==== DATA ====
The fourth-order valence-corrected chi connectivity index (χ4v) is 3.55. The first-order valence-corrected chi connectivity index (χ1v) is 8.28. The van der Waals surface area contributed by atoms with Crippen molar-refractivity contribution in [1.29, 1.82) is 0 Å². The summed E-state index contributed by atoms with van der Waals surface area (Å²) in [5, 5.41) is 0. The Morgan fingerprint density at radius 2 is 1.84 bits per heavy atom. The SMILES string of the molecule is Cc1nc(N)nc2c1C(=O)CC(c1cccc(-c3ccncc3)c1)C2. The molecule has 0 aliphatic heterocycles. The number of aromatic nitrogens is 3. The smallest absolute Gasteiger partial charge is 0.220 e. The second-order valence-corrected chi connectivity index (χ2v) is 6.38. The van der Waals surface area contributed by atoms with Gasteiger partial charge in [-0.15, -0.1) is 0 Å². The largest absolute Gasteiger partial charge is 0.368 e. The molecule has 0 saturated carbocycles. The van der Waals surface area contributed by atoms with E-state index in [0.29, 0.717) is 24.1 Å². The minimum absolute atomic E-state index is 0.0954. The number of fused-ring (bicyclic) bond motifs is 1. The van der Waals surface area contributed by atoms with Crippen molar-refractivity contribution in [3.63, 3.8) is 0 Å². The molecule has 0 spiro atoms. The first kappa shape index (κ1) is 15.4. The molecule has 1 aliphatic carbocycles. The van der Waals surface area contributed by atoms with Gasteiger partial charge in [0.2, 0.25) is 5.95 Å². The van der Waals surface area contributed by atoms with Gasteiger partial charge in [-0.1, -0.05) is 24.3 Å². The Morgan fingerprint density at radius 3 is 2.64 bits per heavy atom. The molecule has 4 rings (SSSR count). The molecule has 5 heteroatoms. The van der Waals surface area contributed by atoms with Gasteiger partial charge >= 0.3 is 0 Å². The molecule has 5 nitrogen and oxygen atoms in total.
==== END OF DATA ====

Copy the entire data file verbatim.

The fourth-order valence-corrected chi connectivity index (χ4v) is 3.55. The first-order valence-corrected chi connectivity index (χ1v) is 8.28. The van der Waals surface area contributed by atoms with Crippen molar-refractivity contribution in [1.29, 1.82) is 0 Å². The summed E-state index contributed by atoms with van der Waals surface area (Å²) in [5, 5.41) is 0. The Morgan fingerprint density at radius 2 is 1.84 bits per heavy atom. The SMILES string of the molecule is Cc1nc(N)nc2c1C(=O)CC(c1cccc(-c3ccncc3)c1)C2. The molecule has 0 aliphatic heterocycles. The number of aromatic nitrogens is 3. The smallest absolute Gasteiger partial charge is 0.220 e. The second-order valence-corrected chi connectivity index (χ2v) is 6.38. The van der Waals surface area contributed by atoms with Gasteiger partial charge in [-0.15, -0.1) is 0 Å². The largest absolute Gasteiger partial charge is 0.368 e. The molecule has 0 saturated carbocycles. The van der Waals surface area contributed by atoms with E-state index in [0.29, 0.717) is 24.1 Å². The minimum absolute atomic E-state index is 0.0954. The number of fused-ring (bicyclic) bond motifs is 1. The van der Waals surface area contributed by atoms with Crippen molar-refractivity contribution in [3.63, 3.8) is 0 Å². The molecule has 0 spiro atoms. The first kappa shape index (κ1) is 15.4. The molecule has 1 aliphatic carbocycles. The van der Waals surface area contributed by atoms with Gasteiger partial charge in [0.2, 0.25) is 5.95 Å². The van der Waals surface area contributed by atoms with Gasteiger partial charge in [-0.1, -0.05) is 24.3 Å². The Morgan fingerprint density at radius 3 is 2.64 bits per heavy atom. The molecule has 4 rings (SSSR count). The molecule has 5 heteroatoms. The van der Waals surface area contributed by atoms with Gasteiger partial charge >= 0.3 is 0 Å². The molecule has 5 nitrogen and oxygen atoms in total.